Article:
several times using same mirror and the difference was checked on each mapping point as shown Fig. 2. Fig. 2(a) and Fig. 2(b) show TIS mapping results for the same mirror with two hours time interval, and Fig. 2(c) shows their difference. The maximum difference was 4.5 ppm at the upper left corner of the map. The minimum difference is 0. The mean difference was 0.3 ppm for the whole 81 measured points. We also checked the noise of the TIS setup. The background optical noise was 0.5 ppm and its electric noise was 0.2 ppm.
Super-polished substrates were prepared by chemical cleaning and spin cleaning processes, and then the surface quality was measured by PSI using Maxim GP, Zygo. Fig. 3 shows the result of the surface roughness measurement. The measured roughness was a little larger than the manufacturer’s data, and the average surface roughness was a little smaller than as that of rms value. J.M. Bennett and L. Mattsson pointed out in reference , if a surface has a profile that contains no large difference from the mean surface level, the rms and average value will be similar. However, if there are appreciable numbers of large bumps or hills, the rms value will be larger than average value.
We also used AFM for surface quality measurement and Fig. 4 shows the results of the AFM measurement. The rms and average surface roughness by AFM was about five times larger than the PSI measurement, but it also shows that the rms roughness was higher than the average roughness. This is similar to the result of the PSI measurement shown in Fig. 3. Even though the substrate has a nearly
[FIG. 3.] Surface quality measurement of super-polished Zerodur substrate. X-axis denotes the surface roughness in rms measured by PSI at General Optics Inc., and Y-axis denotes the surface roughness both in rms and average measured by PSI.
[FIG. 4.] Result of surface quality measurement of super-polished Zerodur substrate by AFM . Even though the measured value is around five times higher than for PSI, the rms and average difference show a similar trend.
smooth surface in atomic size, the surface seems to contain relatively large bumps or hills in such a small scale level. And it may be due to the crystalline structure of Zerodur.
The mirror scattering was measured by the TIS measure-ment system at 45 incidence angle with stabilized He-Ne laser. TIS scattering varies with the mirror position, therefore we measured 81 points within 16 mm2 area and their difference is indicated as an error bar in Fig. 5. The TIS scattering increases as the substrate roughness in rms increases. And TIS scattering before the annealing process was higher than after annealing process, except for the substrate rms roughness of 0.36 A. It could be explain that the mirror has a slightly porous structure or it may have a partly incomplete chemical bond. Though the annealing process, film material may become denser or stably bonded. J.C. Stover mentioned in  the relation between the surface roughness in rms and TIS scattering.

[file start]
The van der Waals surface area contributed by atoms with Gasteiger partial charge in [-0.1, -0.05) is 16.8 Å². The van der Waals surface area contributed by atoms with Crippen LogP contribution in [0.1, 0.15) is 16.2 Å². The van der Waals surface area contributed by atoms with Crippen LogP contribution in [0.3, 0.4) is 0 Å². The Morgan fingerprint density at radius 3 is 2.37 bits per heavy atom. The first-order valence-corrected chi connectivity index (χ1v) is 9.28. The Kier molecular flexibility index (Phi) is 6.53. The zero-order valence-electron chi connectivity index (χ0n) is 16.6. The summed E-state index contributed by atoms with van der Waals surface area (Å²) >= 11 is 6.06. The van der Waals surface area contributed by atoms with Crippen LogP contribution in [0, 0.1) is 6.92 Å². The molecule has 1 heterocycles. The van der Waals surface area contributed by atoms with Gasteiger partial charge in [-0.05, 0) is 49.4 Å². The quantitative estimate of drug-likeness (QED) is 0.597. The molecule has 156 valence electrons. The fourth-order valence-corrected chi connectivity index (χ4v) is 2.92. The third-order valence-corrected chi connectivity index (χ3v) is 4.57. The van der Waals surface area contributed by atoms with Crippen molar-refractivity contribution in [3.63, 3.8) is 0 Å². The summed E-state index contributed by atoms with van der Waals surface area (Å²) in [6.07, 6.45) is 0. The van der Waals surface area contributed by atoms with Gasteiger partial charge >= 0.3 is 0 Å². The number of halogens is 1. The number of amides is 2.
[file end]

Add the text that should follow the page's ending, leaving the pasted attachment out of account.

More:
Where, δ is rms surface roughness of the measured surface, and λ is the wavelength of the incoming light. If we calculate the TIS value using PSI measurement results of the substrate, TIS will be around 0.4 ppm. The measured TIS is between 6 to 8 ppm and these are nearly 20 times larger than the calculated TIS. This means that the surface roughness becomes larger while the mirror is being coated. J.D. Rancourt mentioned this phenomenon in reference , he said that if there is imperfection in the substrate or bottom side of the multilayer films, the defect grows. As more layers are added to the multilayer stack, the
[FIG. 5.] TIS scattering of the mirrors with measurement errors. The rectangular box indicates the mirror scattering before the annealing process and the circle shows the mirror scattering after the 450℃ annealing process.
[FIG. 6.] The loss of the mirrors measured by cavity ring-down method. The sparse box indicates the mirror loss before the annealing process and the filled box shows the mirror loss after the 450℃ annealing process. The loss was dramatically decreased by the annealing process.